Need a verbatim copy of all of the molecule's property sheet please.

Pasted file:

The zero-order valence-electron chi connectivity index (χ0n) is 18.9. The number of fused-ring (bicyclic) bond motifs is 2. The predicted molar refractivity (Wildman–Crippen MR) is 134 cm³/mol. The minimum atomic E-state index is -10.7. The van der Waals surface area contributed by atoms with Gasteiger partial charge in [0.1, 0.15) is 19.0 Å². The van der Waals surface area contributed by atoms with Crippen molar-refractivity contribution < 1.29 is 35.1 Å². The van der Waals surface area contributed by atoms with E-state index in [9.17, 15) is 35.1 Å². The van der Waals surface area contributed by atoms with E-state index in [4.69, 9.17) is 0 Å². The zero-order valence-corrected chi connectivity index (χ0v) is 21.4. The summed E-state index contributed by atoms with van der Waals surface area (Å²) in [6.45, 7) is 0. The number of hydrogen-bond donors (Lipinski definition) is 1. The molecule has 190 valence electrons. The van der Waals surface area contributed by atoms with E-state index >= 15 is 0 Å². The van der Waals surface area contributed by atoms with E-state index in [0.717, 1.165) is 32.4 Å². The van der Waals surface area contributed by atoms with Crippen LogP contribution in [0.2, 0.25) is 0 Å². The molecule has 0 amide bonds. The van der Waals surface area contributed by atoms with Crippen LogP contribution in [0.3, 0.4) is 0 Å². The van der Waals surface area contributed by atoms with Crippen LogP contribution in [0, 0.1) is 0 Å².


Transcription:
The zero-order valence-electron chi connectivity index (χ0n) is 18.9. The number of fused-ring (bicyclic) bond motifs is 2. The predicted molar refractivity (Wildman–Crippen MR) is 134 cm³/mol. The minimum atomic E-state index is -10.7. The van der Waals surface area contributed by atoms with Gasteiger partial charge in [0.1, 0.15) is 19.0 Å². The van der Waals surface area contributed by atoms with Crippen molar-refractivity contribution < 1.29 is 35.1 Å². The van der Waals surface area contributed by atoms with E-state index in [9.17, 15) is 35.1 Å². The van der Waals surface area contributed by atoms with E-state index in [4.69, 9.17) is 0 Å². The zero-order valence-corrected chi connectivity index (χ0v) is 21.4. The summed E-state index contributed by atoms with van der Waals surface area (Å²) in [6.45, 7) is 0. The number of hydrogen-bond donors (Lipinski definition) is 1. The molecule has 190 valence electrons. The van der Waals surface area contributed by atoms with E-state index >= 15 is 0 Å². The van der Waals surface area contributed by atoms with E-state index in [0.717, 1.165) is 32.4 Å². The van der Waals surface area contributed by atoms with Crippen LogP contribution in [0.2, 0.25) is 0 Å². The molecule has 0 amide bonds. The van der Waals surface area contributed by atoms with Crippen LogP contribution in [0.3, 0.4) is 0 Å². The van der Waals surface area contributed by atoms with Crippen LogP contribution in [0, 0.1) is 0 Å².